When you pursue arguments like this at the state court level it is not so important that you have all of the names of all of the cases or whether the Supreme Court has made an exact ruling on the exact issue, state courts can rule on it regardless. If you frame your argument properly and convince them they can create new law by ruling on it for your case. Possibly saving you a lot of time, money, stress, and heart attack while having to appeal.
My husband, the primary author of our upcoming book states that “The Equal Protection question is: Do I as a divorced parent have the same fundamental liberty interest in my children as a married or unmarried person does, and if not, what is the constitutional basis for that?” What divorce courts have been doing is saying that “because you are divorcing your fundamental liberty interests no longer apply”. Ron also says, you either have fundamental liberty interests in your children or you don’t. And if you have them, the state can only deny them under certain situations. What everybody wants to do, and what they do is they have this innate bias that they have to step in when parents are getting divorced, and then they just don’t even bother make an argument. They don’t even question the fundamental liberty of it. They just step right in and just want to take over control.
What we are saying needs to be done is, step back, strip out the bias, and apply an appropriate legal argument. We believe that what you will find is that they don’t have one. All they have is bias and prejudice against divorce people, that’s all they have. They have determined emotionally based on their fundamental bias that the state must step in and determine custody without any regard to fundamental liberty interests. Because there is such a fundamental pervasive bias against divorcing parents, the state feels justified in violating those parents’ fundamental rights when it comes to their children and nobody will question it. And because they have that bias and they assume that everybody else has that bias as well. Remember that they treated black people differently for 100 plus years because they assumed that everybody shred the same bias and as long as everybody did they got away with it, and that’s how they are getting away with it in divorce. Even divorced parents have this bias against themselves.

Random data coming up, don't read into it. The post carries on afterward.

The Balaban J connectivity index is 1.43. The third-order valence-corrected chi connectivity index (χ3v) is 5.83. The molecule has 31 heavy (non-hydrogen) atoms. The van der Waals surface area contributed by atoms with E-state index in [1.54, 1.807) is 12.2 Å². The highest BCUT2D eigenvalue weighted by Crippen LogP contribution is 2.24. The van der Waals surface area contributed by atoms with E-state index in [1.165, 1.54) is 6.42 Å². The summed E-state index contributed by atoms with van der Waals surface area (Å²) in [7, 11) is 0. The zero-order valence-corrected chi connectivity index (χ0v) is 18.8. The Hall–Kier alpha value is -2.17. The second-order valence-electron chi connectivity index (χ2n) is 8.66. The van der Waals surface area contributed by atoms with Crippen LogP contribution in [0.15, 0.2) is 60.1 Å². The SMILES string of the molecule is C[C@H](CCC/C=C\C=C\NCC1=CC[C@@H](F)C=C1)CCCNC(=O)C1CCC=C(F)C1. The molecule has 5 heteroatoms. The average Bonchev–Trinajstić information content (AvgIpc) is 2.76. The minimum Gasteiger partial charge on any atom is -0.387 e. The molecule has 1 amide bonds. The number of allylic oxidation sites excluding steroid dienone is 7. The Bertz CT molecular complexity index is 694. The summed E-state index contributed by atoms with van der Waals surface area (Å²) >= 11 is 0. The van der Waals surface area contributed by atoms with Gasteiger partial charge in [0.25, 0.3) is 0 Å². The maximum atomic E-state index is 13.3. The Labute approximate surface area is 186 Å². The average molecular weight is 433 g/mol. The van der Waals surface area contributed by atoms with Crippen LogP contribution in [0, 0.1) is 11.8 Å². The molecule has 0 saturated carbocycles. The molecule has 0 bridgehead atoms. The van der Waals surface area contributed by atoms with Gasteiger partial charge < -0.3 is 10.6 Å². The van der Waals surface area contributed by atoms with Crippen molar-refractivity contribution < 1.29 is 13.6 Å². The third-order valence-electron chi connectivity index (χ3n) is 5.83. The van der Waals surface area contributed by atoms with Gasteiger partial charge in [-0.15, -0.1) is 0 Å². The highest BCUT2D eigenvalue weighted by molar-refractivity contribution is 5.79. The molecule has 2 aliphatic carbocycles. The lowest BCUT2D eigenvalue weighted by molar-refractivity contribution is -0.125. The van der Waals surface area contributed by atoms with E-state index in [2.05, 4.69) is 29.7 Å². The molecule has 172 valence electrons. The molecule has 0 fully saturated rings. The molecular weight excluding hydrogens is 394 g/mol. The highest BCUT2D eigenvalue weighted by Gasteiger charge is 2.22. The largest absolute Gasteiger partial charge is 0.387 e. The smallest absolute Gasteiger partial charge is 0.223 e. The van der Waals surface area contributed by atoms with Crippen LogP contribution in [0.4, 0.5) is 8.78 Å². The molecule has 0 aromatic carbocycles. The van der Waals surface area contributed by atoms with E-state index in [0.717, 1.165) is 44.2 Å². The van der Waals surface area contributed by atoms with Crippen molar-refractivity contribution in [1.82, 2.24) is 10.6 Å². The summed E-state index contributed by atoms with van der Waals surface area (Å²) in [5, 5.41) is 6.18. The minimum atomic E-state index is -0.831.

We are here to help you get rid of this pervasive problem. We are backing it up with specific SCOTUS cases.
Just try not to get sick to your stomach when reading the Sidoti case when discovering how the biased and racist personal beliefs permeate the judgment of the State judges. Unbelievable how even judges at the highest level of their State can still be unaware of their own biases or prejudices or just not care still as recent as 1984! Knowing how long it has taken race discrimination to work its way out of the rulings in the highest minds of our states and country, concerns me that vetting out processes to rid our divorce system of bias and personal belief discriminatory practices too will be a very long road. That’s why we all need to get busy working on this today and use the methods most likely to not allow the introduction of the possibility of bias and personal beliefs. Hopefully, thirty years from now they’ll read divorce opinions from today with the same disgust that we read in this opinion from 1984.
Beginner's Guide to Family Law
A Simplified Path to Parental Rights
For a loving parent, a child custody suit can be a time of terror. The most important thing in your life is at stake and it doesn't take long to figure out that the system is rigged against you. This book provides simple straight forward and easy to understand ways to help ensure that your rights get protected. This is the starter guide for you to protect your rights.